1. TAKE A RISK
There is no such thing as a typical winner for the St Andrews Prize for the Environment. Winners and finalists come from lots of different countries, sectors, disciplines and sizes of organisations. The main thing is to take the plunge and pitch yourself against your peers.
We try to make entry to the Prize as easy as possible. There’s one simple online application form for the first stage, which we estimate can be completed in less than an hour if you are familiar with all the details. Entry is also free.
2. INNOVATION AND IMPACT
First submission round screening takes place over an intense, time-limited, 4-week period in October. Make sure you follow the steps in the How to Enter section to give your entry the best chance of making the second submission round and to help the judges assess your entry fairly, accurately and efficiently. Remember:
3. UNDERSTANDING THE PROCESS
Our Screening Committee use score-sheets and the team is looking for evidence in six areas. Drawing attention to the following aspects will strengthen your entry:
- Evidence of potential or achieved technical and/or business success
- Impact on the environment
- Impact on stakeholders
- Wider application of your work
4. BENEFITS AND EVIDENCE
The best entries are always full of benefits and evidence. Data such as cost and efficiency savings, waste reduction, capacity improvements, skills development, feedback, sales and commercial success will likely impress the screening committee and score highly.
5. ENTRY WRITING STYLE
The St Andrews Prize for the Environment attracts entries from all over the world, including many countries where English is not the first or official language. The Screening Committee and Trustees take this into account, but we advise that entrants follow these simple rules:
- Submissions must be in English
- Submissions must be clearly written for a general (rather than technical) audience
- Keep sentences short (@15 words)
- Use short words where possible
- Use simple, everyday English
- Be concise
- Use lists and bullets
- Limit the use of acronyms and make sure they are defined
6. QUALITY VERSUS QUANTITY
The Screening Committee and Trustees appreciate entries that avoid repetition and unnecessary or spurious information. Word limits will be applied to entries for three reasons: to make it easier to apply; to ensure fairness by making all entries apply consistent rules which are detailed on the online form; and to help the screening committee assess hundreds of applications equally. Many entries don’t reach the limits set, so consider the quality of your application rather than quantity of words.
Please make sure though that you write sufficient content to allow your entry to be considered for the next round. The quality of your first-round submission will determine whether you make it to the second round. It also lets the Screening Committee assess hundreds of applications equally.
7. MEET THE ENTRY DEADLINE
The Screening Committee and Trustees reserve the right to extend the entry deadline by two weeks, but this depends on several factors. We advise you always to plan on submitting your entry before the specified deadline detailed on the website and don’t gamble on there being an extension. After the closing date for entries, the submission mechanism will be removed from the website and the page will say “entries now closed”.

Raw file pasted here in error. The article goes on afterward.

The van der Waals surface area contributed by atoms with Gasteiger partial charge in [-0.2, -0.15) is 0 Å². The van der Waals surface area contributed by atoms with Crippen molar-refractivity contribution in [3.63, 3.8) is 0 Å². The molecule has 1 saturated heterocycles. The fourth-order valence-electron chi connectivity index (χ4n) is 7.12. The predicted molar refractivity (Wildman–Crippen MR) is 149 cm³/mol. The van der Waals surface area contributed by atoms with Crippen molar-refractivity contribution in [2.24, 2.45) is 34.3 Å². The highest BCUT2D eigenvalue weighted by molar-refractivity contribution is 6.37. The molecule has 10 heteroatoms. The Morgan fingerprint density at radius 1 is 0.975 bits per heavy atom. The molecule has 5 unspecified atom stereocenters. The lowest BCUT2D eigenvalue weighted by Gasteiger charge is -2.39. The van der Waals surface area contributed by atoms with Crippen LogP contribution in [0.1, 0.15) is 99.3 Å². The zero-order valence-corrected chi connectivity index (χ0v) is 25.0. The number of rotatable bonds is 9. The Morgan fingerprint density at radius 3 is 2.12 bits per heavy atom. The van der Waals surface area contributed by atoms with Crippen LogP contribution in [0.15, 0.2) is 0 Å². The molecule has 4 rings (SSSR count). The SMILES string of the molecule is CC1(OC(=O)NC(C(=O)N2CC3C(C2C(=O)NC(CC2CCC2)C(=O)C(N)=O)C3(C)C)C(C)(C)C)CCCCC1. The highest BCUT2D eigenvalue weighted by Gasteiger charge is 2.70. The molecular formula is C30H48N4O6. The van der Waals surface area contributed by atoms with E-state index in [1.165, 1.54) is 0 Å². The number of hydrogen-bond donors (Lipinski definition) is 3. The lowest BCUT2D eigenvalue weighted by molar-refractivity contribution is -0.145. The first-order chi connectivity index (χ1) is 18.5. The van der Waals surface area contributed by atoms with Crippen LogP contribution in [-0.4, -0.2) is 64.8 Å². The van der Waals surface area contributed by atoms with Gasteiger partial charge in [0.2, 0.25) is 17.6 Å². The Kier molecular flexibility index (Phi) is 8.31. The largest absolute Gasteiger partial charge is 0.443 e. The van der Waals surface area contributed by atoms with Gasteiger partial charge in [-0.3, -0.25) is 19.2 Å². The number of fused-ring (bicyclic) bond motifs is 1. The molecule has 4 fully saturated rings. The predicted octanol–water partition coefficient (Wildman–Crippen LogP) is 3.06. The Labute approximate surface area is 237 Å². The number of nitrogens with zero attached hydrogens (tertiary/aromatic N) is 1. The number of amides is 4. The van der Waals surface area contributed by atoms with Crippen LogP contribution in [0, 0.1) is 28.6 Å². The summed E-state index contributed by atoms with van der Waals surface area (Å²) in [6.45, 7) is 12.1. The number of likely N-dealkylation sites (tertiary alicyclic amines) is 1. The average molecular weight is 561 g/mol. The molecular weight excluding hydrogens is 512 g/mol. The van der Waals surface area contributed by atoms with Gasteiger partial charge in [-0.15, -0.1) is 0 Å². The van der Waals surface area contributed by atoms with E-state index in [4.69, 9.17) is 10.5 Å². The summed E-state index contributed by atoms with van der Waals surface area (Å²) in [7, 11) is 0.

8. SECOND-ROUND SUBMISSION
If you make the second-round submission stage – 30 entries are selected for second-round submission - you will be required to provide a more detailed summary of your project. If you make it to this stage, more information on the requirements will be communicated to you. Again, consider quality of content over quantity. You will also be asked to provide more photographs/diagrams and a short video clip of your project.
If you do not make the second-round submission stage, you will be notified.
9. FINALISTS SELECTION
The Screening Committee and Trustees will review a shortlist of 30 entries in early March when the three finalists will be selected. Finalists will be notified and those projects that were shortlisted but didn’t make the finalist stage will also be advised.
10. ATTENDANCE AT ST ANDREWS
The three finalists will be invited to attend the St Andrews Prize for the Environment event at St Andrews University in Scotland in April where they will have the opportunity to present their projects to the screening committee, Trustees and invited guests This presentation must be in English.
They will also be asked to provide additional information, photographs and/or video clips in advance of the event for the purposes of media relations. A project and photo sheet is prepared for each of the finalists, which is made available to the Trustees and the media.
11. GIVE IT A GO – VARIETY WELCOMED
The St Andrews Prize for the Environment features a wide variety of different projects/initiatives. What makes the Prize special is its network of previous winners and finalists and the wide variety of topics covered. Click here to see some of the Topics that you might choose to focus on, which have been featured in the past. Perseverance is important and new ideas are welcomed.